But the third floor began to lose its centrality in the 1970s, supplanted by VAPA’s more spacious art studios and theaters. By the late 1980s, the once-vibrant third floor needed to be closed because it was not in compliance with national fire code and ADA accessibility regulations. As time passed and years turned into decades, the attic of Commons became a shadowy place, its nearly 15,000 square feet used mostly for storage and little-seen by students—a half-remembered legend.
That’s where Wilson comes in. A current trustee and the Chair of the Campus Planning Committee, Wilson has been a driving force behind campus renewal for decades, encouraging the College both to preserve its architectural heritage and also to thoughtfully develop its physical plant. Because of Wilson, the College was able to renovate Cricket Hill into the Admissions building; to restore the original 12 student houses from the 1930s; to convert the campus heating system from an oil-based process to a much more environmentally friendly one; to build new student houses (one of which bears her name); and more. Her example has inspired other alumni to join in campus renewal efforts.
Last June, a comprehensive restoration of Commons began. Led by the New York–based architecture and design studio, Christoff:Finio, the third floor is one of the most striking beneficiaries of this transformation. The College’s Associate Vice President for Facilities Management and Planning, Andy Schlatter, explains that by remodeling the third floor, the College will gain 10 more classrooms, many of which will likely be used for humanities courses. Each classroom will have a unique shape, and their windows will look out over campus, revealing beautiful views that have been concealed for decades. In his remarks at the groundbreaking ceremony held last spring, Martin Finio of Christoff:Finio observed that the classrooms on the third floor “will become ... a visual symbol of Commons’ resuscitated role as a central space of learning.”
While the new classrooms will occupy the north section of the building (which faces the Barn) and the south section (which faces the Commons Lawn), the area in between these two sections will be the heart of the third floor. Located directly beneath the iconic Commons cupola, this large, open, high-ceilinged space will serve numerous purposes. A prime purpose, as Dean of the Library Oceana Wilson explains, will be providing students with a Peer Learning Lab, to give central space for peer instruction and collaboration. Elsewhere in this area, students will be able to showcase their work through a small stage on the site of the College’s original theater. This new venue will complement VAPA’s theaters instead of competing with them, providing an intentionally small space for intimate talks, rehearsals, and performances.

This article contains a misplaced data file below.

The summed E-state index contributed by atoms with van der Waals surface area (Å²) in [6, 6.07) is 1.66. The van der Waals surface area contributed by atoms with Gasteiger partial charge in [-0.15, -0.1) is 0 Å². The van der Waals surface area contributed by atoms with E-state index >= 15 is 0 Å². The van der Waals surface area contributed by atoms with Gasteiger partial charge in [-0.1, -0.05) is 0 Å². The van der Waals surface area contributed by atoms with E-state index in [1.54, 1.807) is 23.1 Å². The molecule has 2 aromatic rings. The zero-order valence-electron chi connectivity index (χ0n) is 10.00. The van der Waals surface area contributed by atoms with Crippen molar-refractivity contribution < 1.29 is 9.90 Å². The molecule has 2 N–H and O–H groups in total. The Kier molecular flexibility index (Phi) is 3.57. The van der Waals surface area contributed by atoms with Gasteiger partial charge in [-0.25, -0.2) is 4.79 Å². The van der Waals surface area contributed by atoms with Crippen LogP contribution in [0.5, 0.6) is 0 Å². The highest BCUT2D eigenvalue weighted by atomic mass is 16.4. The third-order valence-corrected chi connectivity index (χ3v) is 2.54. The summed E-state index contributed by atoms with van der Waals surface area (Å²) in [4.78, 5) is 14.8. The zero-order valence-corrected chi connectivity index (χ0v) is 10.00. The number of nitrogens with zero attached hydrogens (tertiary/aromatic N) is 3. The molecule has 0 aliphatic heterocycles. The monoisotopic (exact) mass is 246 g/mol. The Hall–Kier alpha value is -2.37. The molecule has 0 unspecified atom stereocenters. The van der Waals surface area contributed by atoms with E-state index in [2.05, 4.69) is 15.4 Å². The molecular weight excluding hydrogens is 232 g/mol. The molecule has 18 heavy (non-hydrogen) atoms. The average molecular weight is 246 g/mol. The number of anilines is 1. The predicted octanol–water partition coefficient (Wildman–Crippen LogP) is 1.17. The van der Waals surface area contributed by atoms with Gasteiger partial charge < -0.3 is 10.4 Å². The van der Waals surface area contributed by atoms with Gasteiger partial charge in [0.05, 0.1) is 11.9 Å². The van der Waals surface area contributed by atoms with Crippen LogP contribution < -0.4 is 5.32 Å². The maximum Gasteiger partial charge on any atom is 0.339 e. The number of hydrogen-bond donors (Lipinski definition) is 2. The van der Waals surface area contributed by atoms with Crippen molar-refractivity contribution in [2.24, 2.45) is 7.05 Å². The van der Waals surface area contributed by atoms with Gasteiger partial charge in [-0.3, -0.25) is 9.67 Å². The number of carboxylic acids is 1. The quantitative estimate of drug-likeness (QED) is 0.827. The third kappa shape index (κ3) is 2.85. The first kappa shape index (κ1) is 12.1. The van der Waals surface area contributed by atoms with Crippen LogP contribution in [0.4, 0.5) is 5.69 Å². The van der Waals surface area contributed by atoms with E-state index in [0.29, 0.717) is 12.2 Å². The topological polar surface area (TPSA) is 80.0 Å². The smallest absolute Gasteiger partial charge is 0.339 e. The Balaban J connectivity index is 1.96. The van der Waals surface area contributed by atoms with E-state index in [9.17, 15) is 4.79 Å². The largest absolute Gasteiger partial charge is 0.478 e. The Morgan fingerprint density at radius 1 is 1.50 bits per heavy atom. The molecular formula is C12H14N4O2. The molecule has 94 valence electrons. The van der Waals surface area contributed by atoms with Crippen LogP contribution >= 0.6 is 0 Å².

As Paige Bartels, Senior Vice President for Strategic Partnerships, notes, reclaiming the third floor has “enormous value to College in practical terms.” With its new classrooms, performance areas, and study spaces, the renewed attic will function as a kind of VAPA for humanities and social science students. At the same time, however, the decision transcends the purely practical. As Bartels observes, the third floor historically has been “a hallowed space—the pulse of a community known for its creativity”—and, as such, its thoughtful renovation affirms the College’s commitment to its founding principles. This is a place, Bartels observes, “where our very values are being enacted.”
At the groundbreaking ceremony, President Silver held up a set of keys to the third floor of the building—a set given to her by Katy Schonbeck ’95, daughter of beloved Bennington music faculty member Gunnar Schonbeck, who for decades used the third floor to create, play, and store his enormous, beautiful instruments. (Many of these instruments were gifted to MASS MoCA in 2011, where they are now part of a permanent, interactive display in the museum.) As she held Gunnar’s keys in the air, Silver said, “With these keys— and with this renovation—we are reopening this space to the creative, free, and innovative thinking that has so long been at the heart of Bennington.”